Original story told by S. E. Schlosser
Late in the 19th century, when Weber Canyon and the surrounding mountain ranges were little known to white settlers, a man by the name of Alistair Wilde homesteaded on the upper half of the canyon, and built a small shack for supplies next to a spring. Wilde herded sheep in the canyon.
Wilde would spend weeks at a time up in the canyon, moving his sheep around from slope to slope until late autumn, when he would come down out of the canyons and bring his sheep into the valley. One year, however, he was caught in a freak snowstorm that lasted for several days and was never heard from again.
Many years later, Alistair Wilde’s nephew Charles moved down from Canada to claim the homestead, which had been abandoned since Alistair’s presumed demise. He had purchased a new flock of sheep, and moved into Alistair’s shack.
One day as Charles was browsing the contents of the shack, he came across Alistair’s journal, which included this entry:
Wednesday, September 24, 1862—Last Saturday I had a most curious experience with an old Indian from Rhoades Valley [now known as Kamas] who calls himself Waranak. I was tending the sheep, up in the high draw to the south-east, below the lake, where I found him. I’ve seen him before on several occasions in the same area, and our exchanges have always been friendly. This time, however, he was decidedly serious and refused to engage in any kind of pleasant conversation. He told me of a creature called a “wendigo,” and warned me that winter would come much earlier this year, and that I should move down out of the mountains before it came.
As Charles read on in the journal, he learned that “wendigo” was an Indian word used to describe an evil winter spirit. It was enormously tall—taller and stronger than two bears standing, but was thin, white, and frail-looking, with its skin pulled tightly over its bones. Its eyes were black and pushed deep into its sockets. Its odor was of rottenness and decay. It made no sound but a hiss, and left no trace when it walked but bloody footprints.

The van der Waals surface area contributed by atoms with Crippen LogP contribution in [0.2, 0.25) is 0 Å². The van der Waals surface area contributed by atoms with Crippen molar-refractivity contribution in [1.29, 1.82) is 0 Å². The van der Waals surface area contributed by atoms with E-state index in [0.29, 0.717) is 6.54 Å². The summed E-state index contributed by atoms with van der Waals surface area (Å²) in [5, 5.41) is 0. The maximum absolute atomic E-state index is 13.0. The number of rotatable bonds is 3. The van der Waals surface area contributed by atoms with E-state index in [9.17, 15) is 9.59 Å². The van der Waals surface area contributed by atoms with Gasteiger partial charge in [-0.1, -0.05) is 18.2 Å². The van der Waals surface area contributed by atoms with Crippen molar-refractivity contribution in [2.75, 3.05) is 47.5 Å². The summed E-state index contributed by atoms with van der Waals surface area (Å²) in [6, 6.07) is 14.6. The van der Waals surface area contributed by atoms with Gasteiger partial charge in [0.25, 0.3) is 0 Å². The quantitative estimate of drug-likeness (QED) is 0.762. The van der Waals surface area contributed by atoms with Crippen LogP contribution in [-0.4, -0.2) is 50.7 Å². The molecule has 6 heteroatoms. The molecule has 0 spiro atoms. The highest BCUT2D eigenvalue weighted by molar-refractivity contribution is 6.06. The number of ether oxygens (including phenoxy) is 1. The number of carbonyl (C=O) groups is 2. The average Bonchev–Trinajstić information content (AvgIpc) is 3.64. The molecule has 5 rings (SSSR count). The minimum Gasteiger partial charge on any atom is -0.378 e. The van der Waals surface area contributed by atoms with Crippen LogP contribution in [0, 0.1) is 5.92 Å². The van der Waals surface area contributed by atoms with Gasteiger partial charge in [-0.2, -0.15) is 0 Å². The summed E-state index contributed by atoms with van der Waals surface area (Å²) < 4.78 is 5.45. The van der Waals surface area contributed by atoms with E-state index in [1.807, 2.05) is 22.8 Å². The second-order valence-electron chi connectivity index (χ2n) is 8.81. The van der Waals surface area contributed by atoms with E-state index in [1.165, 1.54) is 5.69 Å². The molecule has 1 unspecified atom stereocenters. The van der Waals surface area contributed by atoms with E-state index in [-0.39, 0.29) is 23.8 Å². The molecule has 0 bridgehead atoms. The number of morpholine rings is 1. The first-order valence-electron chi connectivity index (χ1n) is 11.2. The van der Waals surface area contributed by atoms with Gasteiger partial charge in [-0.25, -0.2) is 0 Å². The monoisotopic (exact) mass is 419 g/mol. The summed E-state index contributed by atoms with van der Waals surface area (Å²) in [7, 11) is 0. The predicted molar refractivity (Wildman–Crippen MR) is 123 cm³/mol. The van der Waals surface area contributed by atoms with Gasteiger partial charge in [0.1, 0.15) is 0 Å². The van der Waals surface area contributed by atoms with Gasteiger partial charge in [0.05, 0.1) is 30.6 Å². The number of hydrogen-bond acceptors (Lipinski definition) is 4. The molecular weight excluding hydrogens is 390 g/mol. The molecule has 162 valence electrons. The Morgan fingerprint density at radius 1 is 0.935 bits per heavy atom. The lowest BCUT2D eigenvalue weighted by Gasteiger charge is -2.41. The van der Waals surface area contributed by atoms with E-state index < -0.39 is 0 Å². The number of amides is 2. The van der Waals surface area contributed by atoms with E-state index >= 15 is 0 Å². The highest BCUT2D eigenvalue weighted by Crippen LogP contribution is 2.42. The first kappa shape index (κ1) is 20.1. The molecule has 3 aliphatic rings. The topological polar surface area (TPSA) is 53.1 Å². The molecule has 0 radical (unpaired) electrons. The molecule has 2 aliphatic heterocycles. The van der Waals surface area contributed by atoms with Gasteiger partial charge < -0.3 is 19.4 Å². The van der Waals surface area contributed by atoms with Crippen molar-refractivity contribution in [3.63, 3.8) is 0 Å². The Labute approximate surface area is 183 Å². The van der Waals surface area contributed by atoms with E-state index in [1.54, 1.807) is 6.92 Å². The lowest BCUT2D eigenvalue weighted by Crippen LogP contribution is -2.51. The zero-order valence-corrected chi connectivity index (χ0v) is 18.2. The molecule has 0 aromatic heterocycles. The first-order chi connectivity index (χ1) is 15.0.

Legend says that the wendigo is kept alive by eating human flesh, and is never satisfied. Worse than being eaten by a wendigo, the wendigo can take possession of a human body, and that man or woman or child then becomes a wendigo, first seeking out family members to feed upon. It is said that the wendigo is most alive and active in times of winter storm and famine, when man is at his weakest and most vulnerable.
The entry went on to mention that Alistair had a good laugh when Waranak had gone. He had never put stock into legends or myths and was barely religious himself. The idea of coming down early for winter was also bothersome, but he had learned to trust the natives’ sense of weather and decided that he would make preparations to leave in 10 days time. That was the final entry in his journal.